Cognitive–behavioural therapy views the clinical sessions with the patient as only a part of the overall treatment. The individual sessions provide a structure and focus to treatment, with the planned provision of information and the learning of self-management skills within the context of a collaborative therapeutic relationship with the clinician. A crucial part of CBT is a self-help approach that enables the patient to put into practice in everyday life what he or she has learned during treatment sessions. Equipping the patient with a set of skills to self-manage current problems is a central aim of CBT. For this reason a key component of each treatment session is to work with the patient in developing a specific action plan of how, between now and the next scheduled meeting, he or she is going to put into practice what was learned in the session. The term ‘putting into practice what you have learned’ is preferred to the traditional CBT term ‘homework’ as it avoids the potential negative associations of treatment being akin to school work that must be completed and is then marked by a teacher, or in this case the clinician. ‘Practice’ is negotiated collaboratively between patient and clinician and is seen as a time for active self-treatment. The inter-session practice encourages the patient to generalise skills learned in sessions to tackle problems encountered in everyday life. It is important that difficulty with this process is not viewed as a failure but simply as an opportunity for further learning. Success, on the other hand, can reinforce the patient's sense of self-efficacy and give encouragement that future difficulties or relapses may be tackled in a similar manner. As a result, treatment outcome is enhanced for patients who complete such ‘homework’ assignments.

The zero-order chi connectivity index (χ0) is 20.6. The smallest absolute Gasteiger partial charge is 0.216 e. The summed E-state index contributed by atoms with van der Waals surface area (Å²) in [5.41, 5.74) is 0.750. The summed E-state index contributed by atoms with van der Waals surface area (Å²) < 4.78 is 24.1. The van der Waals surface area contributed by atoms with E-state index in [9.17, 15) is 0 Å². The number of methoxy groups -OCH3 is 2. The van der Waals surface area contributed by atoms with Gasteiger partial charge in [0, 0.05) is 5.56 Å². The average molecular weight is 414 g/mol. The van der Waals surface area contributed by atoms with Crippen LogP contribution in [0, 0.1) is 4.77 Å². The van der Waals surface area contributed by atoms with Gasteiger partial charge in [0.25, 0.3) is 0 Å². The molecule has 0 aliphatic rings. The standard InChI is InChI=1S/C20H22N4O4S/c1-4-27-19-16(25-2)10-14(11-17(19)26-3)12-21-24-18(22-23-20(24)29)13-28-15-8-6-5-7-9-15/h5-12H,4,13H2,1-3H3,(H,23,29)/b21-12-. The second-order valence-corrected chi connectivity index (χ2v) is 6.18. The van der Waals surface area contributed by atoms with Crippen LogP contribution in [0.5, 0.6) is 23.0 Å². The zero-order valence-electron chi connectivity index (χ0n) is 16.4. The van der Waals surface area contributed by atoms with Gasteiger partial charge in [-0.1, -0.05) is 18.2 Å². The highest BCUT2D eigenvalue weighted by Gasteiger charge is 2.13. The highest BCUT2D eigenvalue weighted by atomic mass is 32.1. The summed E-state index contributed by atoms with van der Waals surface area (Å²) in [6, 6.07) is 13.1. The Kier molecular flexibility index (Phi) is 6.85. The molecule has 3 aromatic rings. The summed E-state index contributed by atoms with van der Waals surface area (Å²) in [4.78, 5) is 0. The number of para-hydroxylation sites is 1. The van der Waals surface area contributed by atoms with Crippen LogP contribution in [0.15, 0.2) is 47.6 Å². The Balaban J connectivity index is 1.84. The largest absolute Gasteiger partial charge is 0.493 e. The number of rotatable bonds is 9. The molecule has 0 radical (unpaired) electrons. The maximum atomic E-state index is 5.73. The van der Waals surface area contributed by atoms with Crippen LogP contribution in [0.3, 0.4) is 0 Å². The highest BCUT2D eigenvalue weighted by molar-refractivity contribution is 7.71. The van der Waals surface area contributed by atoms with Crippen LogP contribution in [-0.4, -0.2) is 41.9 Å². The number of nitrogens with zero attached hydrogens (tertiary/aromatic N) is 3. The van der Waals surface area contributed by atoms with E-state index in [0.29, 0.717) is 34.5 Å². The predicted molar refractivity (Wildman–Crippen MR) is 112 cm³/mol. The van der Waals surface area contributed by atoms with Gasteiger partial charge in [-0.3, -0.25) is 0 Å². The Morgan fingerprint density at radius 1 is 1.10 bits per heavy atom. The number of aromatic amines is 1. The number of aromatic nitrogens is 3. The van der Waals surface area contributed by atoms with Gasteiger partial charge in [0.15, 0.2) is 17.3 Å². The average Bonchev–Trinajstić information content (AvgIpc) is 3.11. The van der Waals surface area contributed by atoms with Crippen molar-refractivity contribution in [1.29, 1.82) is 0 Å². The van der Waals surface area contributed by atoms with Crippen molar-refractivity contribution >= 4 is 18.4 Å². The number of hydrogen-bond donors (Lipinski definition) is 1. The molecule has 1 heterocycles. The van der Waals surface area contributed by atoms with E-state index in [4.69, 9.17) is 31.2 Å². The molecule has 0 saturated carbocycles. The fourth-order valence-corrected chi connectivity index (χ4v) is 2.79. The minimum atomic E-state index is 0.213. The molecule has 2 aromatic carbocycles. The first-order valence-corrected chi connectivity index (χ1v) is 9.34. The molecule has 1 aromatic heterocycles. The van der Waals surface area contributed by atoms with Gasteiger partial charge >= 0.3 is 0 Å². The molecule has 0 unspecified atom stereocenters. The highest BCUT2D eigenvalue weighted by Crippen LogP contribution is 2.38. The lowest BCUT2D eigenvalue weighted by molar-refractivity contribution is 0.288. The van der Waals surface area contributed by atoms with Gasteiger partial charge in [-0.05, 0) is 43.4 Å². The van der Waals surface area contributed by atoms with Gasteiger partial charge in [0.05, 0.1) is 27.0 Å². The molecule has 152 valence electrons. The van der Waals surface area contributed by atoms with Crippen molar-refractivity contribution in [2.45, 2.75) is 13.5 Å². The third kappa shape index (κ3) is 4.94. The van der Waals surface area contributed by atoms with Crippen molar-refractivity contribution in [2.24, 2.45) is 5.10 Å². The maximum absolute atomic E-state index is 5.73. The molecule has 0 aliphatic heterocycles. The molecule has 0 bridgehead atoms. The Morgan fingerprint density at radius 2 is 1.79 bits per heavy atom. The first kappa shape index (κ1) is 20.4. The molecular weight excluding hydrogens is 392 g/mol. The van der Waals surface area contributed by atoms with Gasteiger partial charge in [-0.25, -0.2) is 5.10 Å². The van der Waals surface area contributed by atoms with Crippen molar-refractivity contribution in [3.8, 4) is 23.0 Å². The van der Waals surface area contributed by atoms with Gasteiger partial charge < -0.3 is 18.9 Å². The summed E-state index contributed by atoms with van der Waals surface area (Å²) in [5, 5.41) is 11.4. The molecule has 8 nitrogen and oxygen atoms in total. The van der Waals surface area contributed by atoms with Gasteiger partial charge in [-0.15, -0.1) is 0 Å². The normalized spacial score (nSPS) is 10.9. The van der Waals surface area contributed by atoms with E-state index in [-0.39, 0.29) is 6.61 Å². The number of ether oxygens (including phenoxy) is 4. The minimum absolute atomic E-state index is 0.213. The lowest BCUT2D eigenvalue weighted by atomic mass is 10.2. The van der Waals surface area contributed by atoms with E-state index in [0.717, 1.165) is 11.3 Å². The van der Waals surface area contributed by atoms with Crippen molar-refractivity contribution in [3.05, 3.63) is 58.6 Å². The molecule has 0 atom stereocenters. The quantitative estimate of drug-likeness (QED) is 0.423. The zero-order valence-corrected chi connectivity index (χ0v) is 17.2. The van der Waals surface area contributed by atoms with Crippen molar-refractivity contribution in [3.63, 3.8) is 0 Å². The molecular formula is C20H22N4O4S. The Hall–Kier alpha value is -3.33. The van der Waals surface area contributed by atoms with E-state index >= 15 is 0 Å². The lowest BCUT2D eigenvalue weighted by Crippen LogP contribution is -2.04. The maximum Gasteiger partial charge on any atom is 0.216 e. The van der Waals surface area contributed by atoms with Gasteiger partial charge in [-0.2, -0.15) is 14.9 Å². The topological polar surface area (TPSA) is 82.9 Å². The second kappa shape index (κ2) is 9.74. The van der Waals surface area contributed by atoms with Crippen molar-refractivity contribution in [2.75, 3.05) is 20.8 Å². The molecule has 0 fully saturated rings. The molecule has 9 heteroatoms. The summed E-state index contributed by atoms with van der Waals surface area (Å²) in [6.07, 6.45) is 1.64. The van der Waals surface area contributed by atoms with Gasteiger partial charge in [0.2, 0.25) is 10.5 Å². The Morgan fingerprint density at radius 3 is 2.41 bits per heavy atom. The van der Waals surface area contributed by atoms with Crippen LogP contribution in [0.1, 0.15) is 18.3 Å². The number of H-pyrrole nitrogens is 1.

In addition to setting clear practice goals, it is useful to build in a practice review time at the beginning of each scheduled treatment session. This allows patient and clinician to review how well the inter-session practice has gone, identify any problems encountered in its completion and use the results of the practice as a basis for future work, both in and out of sessions. Structuring the session in this way will also highlight to the patient the importance of inter-session practice, which in turn should increase the likelihood that the practice tasks will be carried out. This ongoing process of reflecting on individual learning derived from the inter-session task is a key component of the CBT approach. Ideally such tasks should present the patient with a no-lose situation. Thus, even if the task does not go as intended, or indeed if it is not completed at all, patient and clinician can still both learn more about the patient's problems. Even if the inter-session task yields an extremely beneficial result it is still vital to review the outcome of the task, identify the specific learning that has taken place and take every available opportunity to generalise this to other situations in the patient's life. This review process can be summarised by four simple questions: